Washington state-based Alaska Airlines today made history flying the first commercial flight using the world’s first renewable, alternative jet fuel made from forest residuals, the limbs and branches that remain after the harvesting of managed forests. The alternative jet fuel was produced through the efforts of the Washington State University-led Northwest Advanced Renewables Alliance (NARA).
The demonstration flight departed Seattle-Tacoma International Airport earlier this morning for Reagan National Airport in Washington, D.C. The flight was fueled with a 20 percent blend of sustainable aviation biofuel, which is chemically indistinguishable from regular jet A fuel. The flight, the first commercial passenger flight of its kind, continues to advance viable alternatives to conventional fossil fuels for aviation.
“This latest milestone in Alaska’s efforts to promote sustainable biofuels is especially exciting since it is uniquely sourced from the forest residuals in the Pacific Northwest,” said Joe Sprague, Alaska Airlines’ senior vice president of communications and external relations. “NARA’s accomplishments and the investment of the U.S. Department of Agriculture provide another key in helping Alaska Airlines and the aviation industry reduce its carbon footprint and dependency on fossil fuels.”
While the 1,080 gallons of biofuel used on the flight has a minimal impact to Alaska Airlines’ overall greenhouse gas emissions, if the airline were able to replace 20 percent of its entire fuel supply at Sea-Tac Airport, it would reduce greenhouse gas emissions by about 142,000 metric tons of CO2. This is equivalent to taking approximately 30,000 passenger vehicles off the road for one year.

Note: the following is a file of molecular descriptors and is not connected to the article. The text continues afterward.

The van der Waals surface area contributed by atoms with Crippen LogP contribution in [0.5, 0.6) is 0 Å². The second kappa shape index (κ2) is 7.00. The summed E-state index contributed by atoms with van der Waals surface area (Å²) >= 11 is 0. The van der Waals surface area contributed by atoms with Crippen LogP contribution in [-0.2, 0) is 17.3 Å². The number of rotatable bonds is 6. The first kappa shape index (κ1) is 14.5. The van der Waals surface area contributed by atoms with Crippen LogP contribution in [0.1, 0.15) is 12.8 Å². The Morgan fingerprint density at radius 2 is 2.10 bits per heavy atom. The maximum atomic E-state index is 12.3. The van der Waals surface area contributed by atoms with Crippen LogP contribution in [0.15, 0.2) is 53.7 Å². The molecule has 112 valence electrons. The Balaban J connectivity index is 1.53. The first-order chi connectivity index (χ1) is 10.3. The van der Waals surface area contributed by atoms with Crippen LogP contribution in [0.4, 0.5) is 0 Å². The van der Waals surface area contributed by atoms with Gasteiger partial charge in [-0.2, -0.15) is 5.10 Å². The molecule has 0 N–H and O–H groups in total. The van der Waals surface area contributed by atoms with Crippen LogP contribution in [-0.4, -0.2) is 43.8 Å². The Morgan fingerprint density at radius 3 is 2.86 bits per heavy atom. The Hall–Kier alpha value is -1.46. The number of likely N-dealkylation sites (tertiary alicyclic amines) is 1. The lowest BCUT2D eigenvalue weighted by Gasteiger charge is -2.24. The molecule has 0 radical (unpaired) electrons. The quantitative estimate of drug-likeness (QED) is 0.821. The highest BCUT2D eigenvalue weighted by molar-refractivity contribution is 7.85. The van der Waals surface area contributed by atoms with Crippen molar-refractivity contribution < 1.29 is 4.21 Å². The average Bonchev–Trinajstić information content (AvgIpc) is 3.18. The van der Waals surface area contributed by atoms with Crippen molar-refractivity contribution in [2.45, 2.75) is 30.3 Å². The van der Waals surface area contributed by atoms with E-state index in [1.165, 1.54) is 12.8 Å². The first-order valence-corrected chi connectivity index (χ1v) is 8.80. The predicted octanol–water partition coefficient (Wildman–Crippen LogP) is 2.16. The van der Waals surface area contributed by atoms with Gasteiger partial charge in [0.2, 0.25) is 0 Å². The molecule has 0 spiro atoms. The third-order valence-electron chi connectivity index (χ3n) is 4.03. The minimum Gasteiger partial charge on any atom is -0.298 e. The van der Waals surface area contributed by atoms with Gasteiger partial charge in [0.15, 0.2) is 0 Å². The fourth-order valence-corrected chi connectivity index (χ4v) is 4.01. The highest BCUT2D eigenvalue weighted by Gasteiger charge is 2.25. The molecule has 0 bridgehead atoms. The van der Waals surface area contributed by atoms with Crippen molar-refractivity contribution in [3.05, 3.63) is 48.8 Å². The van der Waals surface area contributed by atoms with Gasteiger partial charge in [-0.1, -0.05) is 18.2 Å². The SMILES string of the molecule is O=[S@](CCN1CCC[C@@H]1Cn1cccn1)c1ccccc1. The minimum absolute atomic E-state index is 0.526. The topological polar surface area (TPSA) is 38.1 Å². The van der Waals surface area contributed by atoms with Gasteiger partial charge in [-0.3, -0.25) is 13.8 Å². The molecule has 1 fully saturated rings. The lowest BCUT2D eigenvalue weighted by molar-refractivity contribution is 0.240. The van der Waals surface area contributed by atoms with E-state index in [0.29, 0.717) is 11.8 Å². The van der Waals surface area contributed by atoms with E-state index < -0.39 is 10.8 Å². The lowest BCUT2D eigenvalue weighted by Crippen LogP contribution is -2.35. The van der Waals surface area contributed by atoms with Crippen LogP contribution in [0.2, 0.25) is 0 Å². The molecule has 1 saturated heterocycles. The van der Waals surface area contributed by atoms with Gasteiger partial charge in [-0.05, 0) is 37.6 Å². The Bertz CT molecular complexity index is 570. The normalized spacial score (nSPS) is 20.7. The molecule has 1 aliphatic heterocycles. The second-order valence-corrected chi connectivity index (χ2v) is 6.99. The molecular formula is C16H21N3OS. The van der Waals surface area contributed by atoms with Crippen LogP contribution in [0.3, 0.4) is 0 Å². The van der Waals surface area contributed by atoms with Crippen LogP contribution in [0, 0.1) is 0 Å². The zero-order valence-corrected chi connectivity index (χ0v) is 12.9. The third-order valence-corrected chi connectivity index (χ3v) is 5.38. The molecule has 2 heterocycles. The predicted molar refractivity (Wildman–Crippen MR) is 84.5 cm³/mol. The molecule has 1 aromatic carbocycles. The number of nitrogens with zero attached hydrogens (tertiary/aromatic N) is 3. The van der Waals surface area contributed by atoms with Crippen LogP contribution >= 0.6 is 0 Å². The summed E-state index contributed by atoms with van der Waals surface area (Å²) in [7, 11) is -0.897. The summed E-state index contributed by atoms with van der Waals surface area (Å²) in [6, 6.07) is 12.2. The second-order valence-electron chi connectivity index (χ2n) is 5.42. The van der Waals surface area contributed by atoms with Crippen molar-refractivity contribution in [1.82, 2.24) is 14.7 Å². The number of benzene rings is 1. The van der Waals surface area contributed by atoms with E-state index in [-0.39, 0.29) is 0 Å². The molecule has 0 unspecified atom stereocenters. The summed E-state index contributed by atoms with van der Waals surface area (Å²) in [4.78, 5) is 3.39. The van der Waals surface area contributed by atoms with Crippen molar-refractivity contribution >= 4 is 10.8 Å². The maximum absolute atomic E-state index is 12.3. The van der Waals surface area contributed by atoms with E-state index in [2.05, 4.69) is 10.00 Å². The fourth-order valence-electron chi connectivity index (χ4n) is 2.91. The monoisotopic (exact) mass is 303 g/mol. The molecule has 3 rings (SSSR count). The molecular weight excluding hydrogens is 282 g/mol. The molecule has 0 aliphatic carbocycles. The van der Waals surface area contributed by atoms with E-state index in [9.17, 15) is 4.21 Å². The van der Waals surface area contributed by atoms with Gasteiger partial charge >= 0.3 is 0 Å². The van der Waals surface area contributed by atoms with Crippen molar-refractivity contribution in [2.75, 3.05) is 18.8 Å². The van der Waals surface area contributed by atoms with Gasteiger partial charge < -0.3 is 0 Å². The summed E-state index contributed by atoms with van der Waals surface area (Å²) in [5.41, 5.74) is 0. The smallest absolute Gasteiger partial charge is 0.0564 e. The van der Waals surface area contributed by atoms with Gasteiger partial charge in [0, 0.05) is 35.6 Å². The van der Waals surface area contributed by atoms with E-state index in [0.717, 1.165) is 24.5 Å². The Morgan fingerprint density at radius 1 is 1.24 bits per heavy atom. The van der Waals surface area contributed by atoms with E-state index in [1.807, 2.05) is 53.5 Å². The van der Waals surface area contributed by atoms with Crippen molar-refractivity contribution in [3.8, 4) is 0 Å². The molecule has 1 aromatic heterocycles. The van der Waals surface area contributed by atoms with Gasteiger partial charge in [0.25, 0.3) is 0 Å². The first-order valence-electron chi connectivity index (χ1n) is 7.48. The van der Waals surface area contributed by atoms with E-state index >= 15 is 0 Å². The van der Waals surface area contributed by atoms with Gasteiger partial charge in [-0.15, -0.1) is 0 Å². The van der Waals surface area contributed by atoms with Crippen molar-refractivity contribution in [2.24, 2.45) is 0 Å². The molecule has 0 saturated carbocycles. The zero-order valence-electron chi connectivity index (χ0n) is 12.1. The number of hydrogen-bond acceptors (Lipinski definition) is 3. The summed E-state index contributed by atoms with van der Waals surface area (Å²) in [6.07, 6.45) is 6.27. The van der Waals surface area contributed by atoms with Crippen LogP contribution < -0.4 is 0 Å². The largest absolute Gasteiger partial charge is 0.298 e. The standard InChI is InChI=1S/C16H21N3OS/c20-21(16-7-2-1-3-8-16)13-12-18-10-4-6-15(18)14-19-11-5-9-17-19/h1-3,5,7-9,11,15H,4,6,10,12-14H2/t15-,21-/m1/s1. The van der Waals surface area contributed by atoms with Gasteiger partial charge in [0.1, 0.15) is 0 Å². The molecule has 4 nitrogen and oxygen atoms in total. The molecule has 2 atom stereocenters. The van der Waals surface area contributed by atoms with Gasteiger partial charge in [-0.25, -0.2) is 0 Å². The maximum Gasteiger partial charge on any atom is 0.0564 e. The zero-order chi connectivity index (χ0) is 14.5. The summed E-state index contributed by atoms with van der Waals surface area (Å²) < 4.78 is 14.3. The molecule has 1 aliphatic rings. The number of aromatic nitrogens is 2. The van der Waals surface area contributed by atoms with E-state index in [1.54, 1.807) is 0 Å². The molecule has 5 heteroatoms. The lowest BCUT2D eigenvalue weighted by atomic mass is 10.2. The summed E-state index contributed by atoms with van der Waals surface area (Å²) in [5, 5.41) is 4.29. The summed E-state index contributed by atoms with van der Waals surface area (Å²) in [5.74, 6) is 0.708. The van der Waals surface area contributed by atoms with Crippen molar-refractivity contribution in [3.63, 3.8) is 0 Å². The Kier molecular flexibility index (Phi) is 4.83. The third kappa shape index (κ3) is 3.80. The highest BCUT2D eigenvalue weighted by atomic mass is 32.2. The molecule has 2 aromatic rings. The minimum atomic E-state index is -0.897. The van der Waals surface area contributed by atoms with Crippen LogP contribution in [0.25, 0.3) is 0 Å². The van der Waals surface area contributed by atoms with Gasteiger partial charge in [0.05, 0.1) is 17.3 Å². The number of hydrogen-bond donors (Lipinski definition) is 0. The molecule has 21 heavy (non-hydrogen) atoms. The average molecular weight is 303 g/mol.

NARA is a five-year project that launched in 2011 and is comprised of 32 member organizations from industry, academia and government laboratories. Today’s flight represents its efforts to develop alternative jet fuel derived from post-harvest forestry material that is often burned after timber harvest. The forest residual feedstock used to power Alaska Airlines Flight 4 was sourced from tribal lands and private forestry operations in the Pacific Northwest. In addition to producing 1,080 gallons of biofuel used for the flight, other key tasks of the project included evaluating the economic, environmental, and societal benefits and impacts associated with harvesting unused forest residuals for biofuel production.
The NARA initiative was made possible by a $39.6 million grant from the National Institute of Food and Agriculture (NIFA) to support research on biofuels and biochemicals, foster regional supply chain coalitions, empower rural economic development and educate the public on the benefits of bioenergy.
“Today is a tribute to all of our NARA partners, and especially to NIFA who supported our mission to facilitate the revolutionary development of biojet and bioproduct industries in the Pacific Northwest using forest residuals that would otherwise become waste products,” said Ralph Cavalieri, NARA executive director. “We are proud of every one of the partners and stakeholders – from forest managers to Gevo and Alaska Airlines – who have laid the foundations for a renewable fuel economy that will keep skies clear and healthy with the potential to bolster economically challenged timber-based rural communities in our region.”